Bobbie Jean Chestnut and her son Kent kept the FCCW members spellbound with their incredible story at the April 30th meeting.
Whew, how did I ever do it?─ might be a question we ask ourselves, after finishing a presentation for work, getting the kids to soccer practice on time and getting dinner on the table. The FCCW members learned soon enough, that these tasks pale in comparison to what Bobbie Jean Chestnut has faced in her life.
Bobbie’s book, “Whew How Did I Ever Do It?” is an autobiography that has the reader in a “page turner” mode. Raising four children, moving 20 times in 21 years as a military wife during the Vietnam war, facing a 9.2 earthquake while living in Alaska are just a few of her challenges.
But Bobbie’s biggest challenge came to her on Valentine’s Day in 1965, when her son Kent was born. Kent was born premature with no arms, and no legs. He was not expected to live more than 24 hours. He survived. The recommendation was to place him in a facility. But Bobbie wouldn’t hear of it. As she said, “If your healthy child suddenly became handicapped from an accident, would you send your child away?”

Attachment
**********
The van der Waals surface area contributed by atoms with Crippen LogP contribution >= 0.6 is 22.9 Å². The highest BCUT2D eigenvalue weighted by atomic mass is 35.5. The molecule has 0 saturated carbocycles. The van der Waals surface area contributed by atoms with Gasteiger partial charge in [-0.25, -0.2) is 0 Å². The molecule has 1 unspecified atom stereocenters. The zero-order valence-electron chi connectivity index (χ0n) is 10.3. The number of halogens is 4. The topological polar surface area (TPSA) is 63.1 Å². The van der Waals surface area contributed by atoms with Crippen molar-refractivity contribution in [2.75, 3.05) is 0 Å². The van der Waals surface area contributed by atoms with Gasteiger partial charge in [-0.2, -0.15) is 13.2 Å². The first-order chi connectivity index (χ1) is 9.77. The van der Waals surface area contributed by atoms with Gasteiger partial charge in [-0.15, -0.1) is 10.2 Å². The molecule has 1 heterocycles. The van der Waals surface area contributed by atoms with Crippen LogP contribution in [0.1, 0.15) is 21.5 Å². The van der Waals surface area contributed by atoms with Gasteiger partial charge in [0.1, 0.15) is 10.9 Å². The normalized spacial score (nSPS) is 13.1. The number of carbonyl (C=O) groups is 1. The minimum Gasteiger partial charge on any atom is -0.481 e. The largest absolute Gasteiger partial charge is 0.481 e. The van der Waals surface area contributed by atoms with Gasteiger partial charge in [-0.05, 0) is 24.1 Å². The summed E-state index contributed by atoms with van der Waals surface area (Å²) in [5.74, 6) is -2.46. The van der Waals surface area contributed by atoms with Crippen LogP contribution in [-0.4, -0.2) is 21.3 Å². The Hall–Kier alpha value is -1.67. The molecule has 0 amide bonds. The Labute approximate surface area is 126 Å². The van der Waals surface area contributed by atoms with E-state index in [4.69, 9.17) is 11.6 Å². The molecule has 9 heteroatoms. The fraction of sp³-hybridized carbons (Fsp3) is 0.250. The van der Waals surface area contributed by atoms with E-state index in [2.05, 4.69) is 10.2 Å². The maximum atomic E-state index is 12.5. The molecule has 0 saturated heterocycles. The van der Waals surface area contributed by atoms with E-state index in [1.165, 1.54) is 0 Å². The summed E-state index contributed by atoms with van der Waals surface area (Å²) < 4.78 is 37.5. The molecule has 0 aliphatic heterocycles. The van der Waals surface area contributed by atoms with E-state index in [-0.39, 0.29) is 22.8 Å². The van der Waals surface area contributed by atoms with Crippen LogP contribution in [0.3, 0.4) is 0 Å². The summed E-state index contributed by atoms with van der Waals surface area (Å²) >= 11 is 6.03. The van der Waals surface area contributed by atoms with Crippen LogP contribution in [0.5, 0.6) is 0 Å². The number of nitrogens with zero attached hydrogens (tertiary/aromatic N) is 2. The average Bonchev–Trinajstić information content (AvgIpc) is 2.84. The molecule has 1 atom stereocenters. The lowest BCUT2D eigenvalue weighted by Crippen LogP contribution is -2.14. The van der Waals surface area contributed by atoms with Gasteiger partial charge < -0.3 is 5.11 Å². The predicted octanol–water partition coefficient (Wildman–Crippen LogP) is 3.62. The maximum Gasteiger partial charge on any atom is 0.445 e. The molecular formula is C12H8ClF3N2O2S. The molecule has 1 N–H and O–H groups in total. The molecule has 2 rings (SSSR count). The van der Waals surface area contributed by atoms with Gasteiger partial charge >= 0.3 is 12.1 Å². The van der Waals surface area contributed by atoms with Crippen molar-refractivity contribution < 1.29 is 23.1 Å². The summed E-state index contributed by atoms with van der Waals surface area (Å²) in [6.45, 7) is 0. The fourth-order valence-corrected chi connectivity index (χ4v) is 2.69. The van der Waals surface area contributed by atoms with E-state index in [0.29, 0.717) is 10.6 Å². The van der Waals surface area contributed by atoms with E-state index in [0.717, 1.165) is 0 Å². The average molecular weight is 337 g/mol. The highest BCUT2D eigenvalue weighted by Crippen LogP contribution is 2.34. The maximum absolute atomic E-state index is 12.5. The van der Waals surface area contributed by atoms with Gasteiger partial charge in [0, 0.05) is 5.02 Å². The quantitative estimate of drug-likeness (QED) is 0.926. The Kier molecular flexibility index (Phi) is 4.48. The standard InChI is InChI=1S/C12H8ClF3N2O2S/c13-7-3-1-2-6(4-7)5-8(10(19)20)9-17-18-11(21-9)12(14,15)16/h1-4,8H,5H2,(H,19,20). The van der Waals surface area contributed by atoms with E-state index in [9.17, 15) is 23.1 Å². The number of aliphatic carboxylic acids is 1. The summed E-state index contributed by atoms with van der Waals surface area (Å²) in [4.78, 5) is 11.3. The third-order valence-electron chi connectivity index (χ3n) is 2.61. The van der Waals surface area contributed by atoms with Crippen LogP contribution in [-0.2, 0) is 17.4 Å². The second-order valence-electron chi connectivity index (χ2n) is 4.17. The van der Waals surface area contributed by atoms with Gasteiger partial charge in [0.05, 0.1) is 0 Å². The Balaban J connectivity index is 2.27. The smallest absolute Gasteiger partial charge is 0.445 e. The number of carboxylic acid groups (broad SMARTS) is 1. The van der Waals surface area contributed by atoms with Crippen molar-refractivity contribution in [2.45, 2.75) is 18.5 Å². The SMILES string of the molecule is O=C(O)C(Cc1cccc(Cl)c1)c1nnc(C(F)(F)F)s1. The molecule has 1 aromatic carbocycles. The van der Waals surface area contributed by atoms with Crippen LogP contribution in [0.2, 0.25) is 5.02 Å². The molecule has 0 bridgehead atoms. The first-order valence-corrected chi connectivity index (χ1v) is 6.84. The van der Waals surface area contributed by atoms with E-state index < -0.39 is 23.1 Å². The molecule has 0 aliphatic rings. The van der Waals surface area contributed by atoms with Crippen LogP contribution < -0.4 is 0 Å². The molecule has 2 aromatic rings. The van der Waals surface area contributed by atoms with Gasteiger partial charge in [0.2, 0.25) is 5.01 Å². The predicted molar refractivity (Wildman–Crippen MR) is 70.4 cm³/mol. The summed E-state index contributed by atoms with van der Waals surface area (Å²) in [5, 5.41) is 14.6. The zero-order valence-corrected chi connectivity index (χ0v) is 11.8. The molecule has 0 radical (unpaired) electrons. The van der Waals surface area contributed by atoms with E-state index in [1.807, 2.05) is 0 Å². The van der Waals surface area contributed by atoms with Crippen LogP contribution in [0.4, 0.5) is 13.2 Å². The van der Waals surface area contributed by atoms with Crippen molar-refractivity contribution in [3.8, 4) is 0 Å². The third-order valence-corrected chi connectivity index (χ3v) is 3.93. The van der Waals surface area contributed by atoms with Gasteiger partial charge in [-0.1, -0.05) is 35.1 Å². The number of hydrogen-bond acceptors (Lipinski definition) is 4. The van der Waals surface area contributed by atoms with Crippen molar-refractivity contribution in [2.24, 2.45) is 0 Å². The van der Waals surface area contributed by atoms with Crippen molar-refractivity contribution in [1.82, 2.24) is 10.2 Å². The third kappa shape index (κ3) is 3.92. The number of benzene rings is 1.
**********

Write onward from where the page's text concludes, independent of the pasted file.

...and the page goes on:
Bobbie treated Kent like the rest of her children. She fought with teachers and principals to help him succeed and became an advocate for the disabled. Today, Kent is 44 years old, living independently, working and writing a book of his own.
Kent calls his mom, his hero. He stated, “You should embrace who you are. God has given each of us a purpose to be here.” Kent talked about being treated normally by his siblings. He never really felt different, which is a true testament to his mom, as she treated him the same as the other children. Both mother and son attest, that God has a way of sending people to you when you are in need. “God gives us strength to go through it,” Bobbie explained. She learned early on to swallow her pride and accept help.
On the writing process, Bobbie explains to listen to your inner voice to write, and then do it! No more talking, just do it, write (right) from the heart. Write what you know.
Listening to Bobbie and Kent was inspirational, to say the least. It was an education in love, patience, humility, strength and determination. One of Bobbie’s favorites, Philippians 4:11 states, ‘Not that I speak in respect of want: for I have found in whatsoever state I am, therewith, to be content.’
Proceeds from the book are slated to go toward a wheelchair van for Kent. To order your copy of Bobbie’s book go to: www.Amazon.com
You may e-mail Bobbie at:
By Linda Feist, FCCW member